With the state of the economy today many people are dividing up debt rather than assets in divorce. One of the biggest decisions divorcing parties must make is what to do with their home. It is more difficult these days for one party to qualify for a mortgage or to refinance a home than it was a few years ago.
Alan Burke is a Loan Officer for American Mortgage and Equity Consultants, Inc. He says, “If there is a home involved in a divorce, the home is awarded to one party or the other. The divorce decree can stipulate who the responsible party is for the home and the mortgage, but the credit impact does not end there for the other party, if the mortgage was taken out in both names. The other party will still have the mortgage reporting on their credit report, and will incur the ill effects of negative credit rating if the court-ordered party does not pay the mortgage as required.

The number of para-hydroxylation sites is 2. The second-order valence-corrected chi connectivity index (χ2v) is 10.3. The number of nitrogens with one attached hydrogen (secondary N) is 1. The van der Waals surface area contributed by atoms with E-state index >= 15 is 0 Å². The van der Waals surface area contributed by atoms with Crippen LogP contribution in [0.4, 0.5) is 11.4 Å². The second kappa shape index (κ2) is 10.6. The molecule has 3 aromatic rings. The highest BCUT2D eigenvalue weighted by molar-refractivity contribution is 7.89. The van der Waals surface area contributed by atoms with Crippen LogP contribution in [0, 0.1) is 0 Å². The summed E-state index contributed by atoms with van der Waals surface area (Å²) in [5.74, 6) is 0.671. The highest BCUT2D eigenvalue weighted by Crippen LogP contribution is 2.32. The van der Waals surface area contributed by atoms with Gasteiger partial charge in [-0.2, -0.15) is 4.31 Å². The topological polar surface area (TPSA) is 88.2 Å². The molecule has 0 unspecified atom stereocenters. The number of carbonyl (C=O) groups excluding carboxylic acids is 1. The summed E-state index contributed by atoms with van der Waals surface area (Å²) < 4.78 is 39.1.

“A mortgage is a contract. It is a commitment to repay the money that was loaned to you. Mortgage companies do not recognize divorce decrees, they recognize the parties who applied for the mortgage and expect all applying parties to adhere to the terms and conditions of the mortgage they signed for at the closing of the loan. Therefore, it is important to decide before the divorce what decision to make regarding the mortgage and how it can affect your personal credit.”
Questions to Ask Yourself about your Home and Divorce
- Does it make more sense to sell the house before the divorce?
- Can one person qualify on their own to refinance the mortgage in just their name?
- Can one person afford the whole mortgage and their other financial responsibilities on their own after the divorce?
- If you cannot afford the home, do you trust the other person to maintain timely payments on the mortgage, and other debts that are in both of your names? (just like the mortgage companies, credit card companies do not recognize divorce decrees)
Weighing your mortgage and credit options are very important when a relationship ends. Maintaining good credit will help ease the transition after the divorce. Being realistic of what your capabilities are to repay debt and what the other parties capabilities will be are very important to consider while determining post divorce responsibilities.